Will ‘Blue Bloods’ and ‘Chicago P.D.’ Survive Amidst Police Backlash? ‘S.W.A.T.’s’ Black Co-Creator Has Ideas for the Future of Police Dramas

Police procedural dramas have long held an exalted place on television. For decades, viewers of all ages have tuned in to see their favorite characters track down leads and nab criminals, all while balancing their home lives. Still, in light of current world events, including the Black Lives Matter movement, many critics are calling for the removal of shows deemed “copaganda” from network television. While some fans might be concerned over this possibility, a high-profile television producer recently spoke out regarding the controversy, and whether it makes sense to cancel police dramas entirely. 

Donnie Wahlberg and Marisa Ramirez on set of 'Blue Bloods' standing in the street over an unconscious person in a helmet
Donnie Wahlberg and Marisa Ramirez | Bobby Bank/Getty Images

Police dramas are popular with thousands of viewers

Since the debut of radio serials in the thirties, police shows have been a mainstay in popular entertainment. Shows like Dragnet popularized the idea of the justice-seeking cop, the dedicated sidekick, and the hardboiled world of their fellow justice-seekers. Over the years, the genre has evolved to include a wider variety of characters and situations, but the basic tenets of the genre remain the same.

These days, cop dramas remain intensely popular with fans of all ages. Shows like Blue Bloods have redefined the way that cop dramas are viewed by introducing a strong family element, while more classic shows such as NCIS have stayed largely unchanged over the years, relying on a tried and true formula that keeps ratings high and viewers entertained. With literally dozens of cop dramas available across multiple platforms, it seems as though there is a show for every taste.

Critics want police procedural dramas to be limited in the future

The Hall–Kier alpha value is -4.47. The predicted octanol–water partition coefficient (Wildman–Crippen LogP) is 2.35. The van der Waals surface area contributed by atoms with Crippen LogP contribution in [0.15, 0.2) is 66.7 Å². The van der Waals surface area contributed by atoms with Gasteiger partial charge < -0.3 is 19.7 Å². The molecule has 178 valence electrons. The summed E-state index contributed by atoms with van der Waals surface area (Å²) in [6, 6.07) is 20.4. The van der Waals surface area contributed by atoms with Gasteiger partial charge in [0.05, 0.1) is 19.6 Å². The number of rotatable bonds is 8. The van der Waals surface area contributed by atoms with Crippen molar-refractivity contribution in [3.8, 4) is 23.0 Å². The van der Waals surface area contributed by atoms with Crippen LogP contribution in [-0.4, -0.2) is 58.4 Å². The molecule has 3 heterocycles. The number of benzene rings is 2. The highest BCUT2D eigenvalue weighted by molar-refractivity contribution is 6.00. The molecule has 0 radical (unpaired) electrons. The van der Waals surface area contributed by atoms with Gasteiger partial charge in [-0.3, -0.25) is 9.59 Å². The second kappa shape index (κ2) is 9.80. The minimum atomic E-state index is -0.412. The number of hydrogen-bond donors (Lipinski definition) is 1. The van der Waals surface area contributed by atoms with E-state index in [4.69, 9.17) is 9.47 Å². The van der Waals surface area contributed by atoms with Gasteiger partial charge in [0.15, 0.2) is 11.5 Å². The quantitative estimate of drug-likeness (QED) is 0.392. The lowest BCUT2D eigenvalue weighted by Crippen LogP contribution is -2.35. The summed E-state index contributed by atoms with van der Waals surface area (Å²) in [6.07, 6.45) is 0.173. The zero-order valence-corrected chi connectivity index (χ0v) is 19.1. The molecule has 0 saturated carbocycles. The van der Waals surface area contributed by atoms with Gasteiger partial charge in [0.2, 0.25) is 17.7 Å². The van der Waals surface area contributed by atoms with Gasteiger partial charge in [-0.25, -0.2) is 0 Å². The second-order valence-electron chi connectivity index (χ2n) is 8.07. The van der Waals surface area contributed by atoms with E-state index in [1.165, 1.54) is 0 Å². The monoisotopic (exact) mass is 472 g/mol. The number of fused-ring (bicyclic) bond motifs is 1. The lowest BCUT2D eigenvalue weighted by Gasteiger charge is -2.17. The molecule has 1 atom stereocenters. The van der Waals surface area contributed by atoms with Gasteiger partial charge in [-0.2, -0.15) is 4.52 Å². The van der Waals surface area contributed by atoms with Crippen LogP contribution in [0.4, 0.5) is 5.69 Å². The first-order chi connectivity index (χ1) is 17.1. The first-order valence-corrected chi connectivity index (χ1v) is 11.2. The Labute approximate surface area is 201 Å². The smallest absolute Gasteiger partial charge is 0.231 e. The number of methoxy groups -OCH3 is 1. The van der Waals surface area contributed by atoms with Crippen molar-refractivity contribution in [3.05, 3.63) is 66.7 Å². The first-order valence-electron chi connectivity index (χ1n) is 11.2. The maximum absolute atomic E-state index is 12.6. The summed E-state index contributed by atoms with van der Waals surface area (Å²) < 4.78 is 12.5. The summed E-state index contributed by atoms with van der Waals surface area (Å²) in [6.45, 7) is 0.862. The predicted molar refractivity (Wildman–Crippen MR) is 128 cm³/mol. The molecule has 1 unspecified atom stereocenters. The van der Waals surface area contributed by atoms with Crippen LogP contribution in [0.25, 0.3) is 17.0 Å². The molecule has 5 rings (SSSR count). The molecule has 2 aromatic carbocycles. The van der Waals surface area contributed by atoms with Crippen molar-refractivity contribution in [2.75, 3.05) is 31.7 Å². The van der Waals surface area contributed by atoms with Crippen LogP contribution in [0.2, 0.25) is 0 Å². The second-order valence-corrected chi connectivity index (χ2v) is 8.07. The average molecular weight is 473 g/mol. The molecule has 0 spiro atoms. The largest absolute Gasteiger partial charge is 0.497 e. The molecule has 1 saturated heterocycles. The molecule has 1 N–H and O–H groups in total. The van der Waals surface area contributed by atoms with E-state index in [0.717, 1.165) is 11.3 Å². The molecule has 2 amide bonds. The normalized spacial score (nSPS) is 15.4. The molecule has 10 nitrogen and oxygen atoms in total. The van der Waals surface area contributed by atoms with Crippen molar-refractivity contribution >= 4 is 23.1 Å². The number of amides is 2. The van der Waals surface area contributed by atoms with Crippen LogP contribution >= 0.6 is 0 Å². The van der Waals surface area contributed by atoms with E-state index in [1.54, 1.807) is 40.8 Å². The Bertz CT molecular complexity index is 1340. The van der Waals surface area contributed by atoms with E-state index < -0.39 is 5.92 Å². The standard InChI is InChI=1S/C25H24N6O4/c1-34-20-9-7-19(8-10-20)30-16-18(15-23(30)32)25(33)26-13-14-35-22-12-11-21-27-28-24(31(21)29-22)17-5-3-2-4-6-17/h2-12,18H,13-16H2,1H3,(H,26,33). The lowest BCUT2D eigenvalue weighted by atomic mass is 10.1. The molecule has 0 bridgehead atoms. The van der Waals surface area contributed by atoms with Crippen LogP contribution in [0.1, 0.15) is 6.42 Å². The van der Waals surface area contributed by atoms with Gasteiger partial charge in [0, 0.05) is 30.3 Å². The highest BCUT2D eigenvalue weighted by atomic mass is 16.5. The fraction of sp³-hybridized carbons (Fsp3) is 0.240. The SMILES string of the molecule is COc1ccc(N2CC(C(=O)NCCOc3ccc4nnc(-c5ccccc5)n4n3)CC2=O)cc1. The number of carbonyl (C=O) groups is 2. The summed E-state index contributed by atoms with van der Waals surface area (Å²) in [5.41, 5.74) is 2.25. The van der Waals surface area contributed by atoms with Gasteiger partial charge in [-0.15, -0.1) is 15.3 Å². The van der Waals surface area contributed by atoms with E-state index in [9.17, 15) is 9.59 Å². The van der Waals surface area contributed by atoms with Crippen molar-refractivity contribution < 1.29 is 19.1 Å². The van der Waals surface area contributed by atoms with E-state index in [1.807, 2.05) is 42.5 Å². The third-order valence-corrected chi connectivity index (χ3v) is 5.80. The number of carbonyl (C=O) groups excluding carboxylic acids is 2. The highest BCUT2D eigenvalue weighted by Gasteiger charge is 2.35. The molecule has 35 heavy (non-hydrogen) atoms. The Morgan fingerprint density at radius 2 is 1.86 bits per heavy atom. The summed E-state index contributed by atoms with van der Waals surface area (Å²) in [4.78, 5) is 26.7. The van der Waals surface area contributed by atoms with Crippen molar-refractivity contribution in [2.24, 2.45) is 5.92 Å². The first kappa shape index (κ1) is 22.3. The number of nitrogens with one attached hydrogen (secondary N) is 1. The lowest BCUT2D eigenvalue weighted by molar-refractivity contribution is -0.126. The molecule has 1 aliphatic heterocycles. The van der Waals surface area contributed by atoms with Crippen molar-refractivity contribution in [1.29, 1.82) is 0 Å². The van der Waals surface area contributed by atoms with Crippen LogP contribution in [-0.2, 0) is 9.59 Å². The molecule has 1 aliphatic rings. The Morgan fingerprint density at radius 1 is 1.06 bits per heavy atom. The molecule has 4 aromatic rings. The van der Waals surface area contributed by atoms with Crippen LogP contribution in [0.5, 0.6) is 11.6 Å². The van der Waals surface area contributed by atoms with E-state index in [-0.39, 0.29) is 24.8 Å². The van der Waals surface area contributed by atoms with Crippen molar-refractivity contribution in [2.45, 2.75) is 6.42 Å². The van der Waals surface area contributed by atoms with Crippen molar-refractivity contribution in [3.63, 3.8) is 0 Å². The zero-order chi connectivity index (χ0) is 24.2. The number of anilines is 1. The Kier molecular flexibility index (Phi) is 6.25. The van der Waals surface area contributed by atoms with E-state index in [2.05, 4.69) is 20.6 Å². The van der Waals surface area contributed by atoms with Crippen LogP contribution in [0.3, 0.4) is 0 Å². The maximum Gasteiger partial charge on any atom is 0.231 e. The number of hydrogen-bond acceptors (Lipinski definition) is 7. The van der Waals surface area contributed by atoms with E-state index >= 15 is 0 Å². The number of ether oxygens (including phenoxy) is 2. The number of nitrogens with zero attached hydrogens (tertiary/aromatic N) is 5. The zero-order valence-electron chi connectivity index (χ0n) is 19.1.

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With the death of George Floyd in early June, the world was thrown into an uproar of protests and activism. Millions have taken to the streets to protest unjust police brutality against African-Americans, and many celebrities, businesses, and organizations have gotten in on the movement. Many protesters and activists began calling for the removal of shows and media that portray police officers in a relentlessly positive light, no matter the circumstances. These shows, which activists are calling “copaganda,” include police procedural dramas like Blue Bloods, as well as reality shows such as Cops

Some networks got on board immediately, and two shows, Live PD and Cops, were swiftly canceled. Still, critics state that there is still a long way to go and that more media companies need to get on board with changing up their programming. 

Could police dramas get pulled from syndication?

There’s no doubt that the television landscape will change over the next few years, regardless of whether police procedural dramas do end up getting canceled on a widespread basis. The idea could make some fans nervous, and even afraid that they will never be able to look forward to their favorite shows again. Still, there could be another way. Aaron Rahsaan Thomas, a successful television producer and writer who also happens to be African-American, recently spoke out on the copaganda controversy.

According to Thomas, who created the show S.W.A.T., rather than canceling police dramas altogether, there is a better, more positive way to effect change. “The goal should be to increase perspectives, both in front of and behind the camera. It would be great to see more police officers portrayed as having the power to empathize, or at least a humility and desire to acquire such an ability,” Thomas wrote. “There’s a ton of work we still have to do. While it’s tempting to defend what our show has done to highlight issues like police brutality and feature black voices, I find it more useful to address what can be improved moving forward.” Certainly, changing the way these shows are handled would be a lot of work — but it would definitely be worth it.